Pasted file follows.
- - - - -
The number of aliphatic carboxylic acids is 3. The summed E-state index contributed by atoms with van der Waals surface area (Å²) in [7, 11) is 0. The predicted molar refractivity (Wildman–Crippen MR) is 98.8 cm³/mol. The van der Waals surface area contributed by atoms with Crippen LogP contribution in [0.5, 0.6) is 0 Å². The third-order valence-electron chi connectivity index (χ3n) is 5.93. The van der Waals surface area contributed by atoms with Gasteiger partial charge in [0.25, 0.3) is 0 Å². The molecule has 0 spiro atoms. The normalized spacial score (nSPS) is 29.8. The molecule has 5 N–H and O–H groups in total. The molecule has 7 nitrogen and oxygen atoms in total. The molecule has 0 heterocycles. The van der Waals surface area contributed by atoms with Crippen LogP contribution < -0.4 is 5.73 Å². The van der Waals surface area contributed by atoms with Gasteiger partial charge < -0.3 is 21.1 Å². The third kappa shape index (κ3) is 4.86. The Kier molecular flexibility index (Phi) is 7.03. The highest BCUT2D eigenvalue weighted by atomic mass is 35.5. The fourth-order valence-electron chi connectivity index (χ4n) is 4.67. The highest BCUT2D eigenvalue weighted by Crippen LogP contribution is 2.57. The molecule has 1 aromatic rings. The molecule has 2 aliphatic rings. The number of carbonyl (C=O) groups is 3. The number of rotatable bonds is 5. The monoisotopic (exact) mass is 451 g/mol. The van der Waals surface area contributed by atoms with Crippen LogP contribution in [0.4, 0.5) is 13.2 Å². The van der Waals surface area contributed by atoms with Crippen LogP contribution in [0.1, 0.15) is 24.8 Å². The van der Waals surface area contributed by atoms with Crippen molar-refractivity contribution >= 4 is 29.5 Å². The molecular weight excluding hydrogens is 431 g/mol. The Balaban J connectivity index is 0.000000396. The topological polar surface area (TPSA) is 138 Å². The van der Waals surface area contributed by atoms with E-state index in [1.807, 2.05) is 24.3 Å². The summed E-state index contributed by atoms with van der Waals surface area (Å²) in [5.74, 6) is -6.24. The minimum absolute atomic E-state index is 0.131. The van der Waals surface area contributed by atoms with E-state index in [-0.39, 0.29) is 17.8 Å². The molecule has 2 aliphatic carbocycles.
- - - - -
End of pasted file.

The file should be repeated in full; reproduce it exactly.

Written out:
The number of aliphatic carboxylic acids is 3. The summed E-state index contributed by atoms with van der Waals surface area (Å²) in [7, 11) is 0. The predicted molar refractivity (Wildman–Crippen MR) is 98.8 cm³/mol. The van der Waals surface area contributed by atoms with Crippen LogP contribution in [0.5, 0.6) is 0 Å². The third-order valence-electron chi connectivity index (χ3n) is 5.93. The van der Waals surface area contributed by atoms with Gasteiger partial charge in [0.25, 0.3) is 0 Å². The molecule has 0 spiro atoms. The normalized spacial score (nSPS) is 29.8. The molecule has 5 N–H and O–H groups in total. The molecule has 7 nitrogen and oxygen atoms in total. The molecule has 0 heterocycles. The van der Waals surface area contributed by atoms with Crippen LogP contribution < -0.4 is 5.73 Å². The van der Waals surface area contributed by atoms with Gasteiger partial charge < -0.3 is 21.1 Å². The third kappa shape index (κ3) is 4.86. The Kier molecular flexibility index (Phi) is 7.03. The highest BCUT2D eigenvalue weighted by atomic mass is 35.5. The fourth-order valence-electron chi connectivity index (χ4n) is 4.67. The highest BCUT2D eigenvalue weighted by Crippen LogP contribution is 2.57. The molecule has 1 aromatic rings. The molecule has 2 aliphatic rings. The number of carbonyl (C=O) groups is 3. The number of rotatable bonds is 5. The monoisotopic (exact) mass is 451 g/mol. The van der Waals surface area contributed by atoms with Crippen LogP contribution in [0.4, 0.5) is 13.2 Å². The van der Waals surface area contributed by atoms with Crippen LogP contribution in [0.1, 0.15) is 24.8 Å². The van der Waals surface area contributed by atoms with Crippen molar-refractivity contribution >= 4 is 29.5 Å². The molecular weight excluding hydrogens is 431 g/mol. The Balaban J connectivity index is 0.000000396. The topological polar surface area (TPSA) is 138 Å². The van der Waals surface area contributed by atoms with E-state index in [1.807, 2.05) is 24.3 Å². The summed E-state index contributed by atoms with van der Waals surface area (Å²) in [5.74, 6) is -6.24. The minimum absolute atomic E-state index is 0.131. The van der Waals surface area contributed by atoms with E-state index in [-0.39, 0.29) is 17.8 Å². The molecule has 2 aliphatic carbocycles.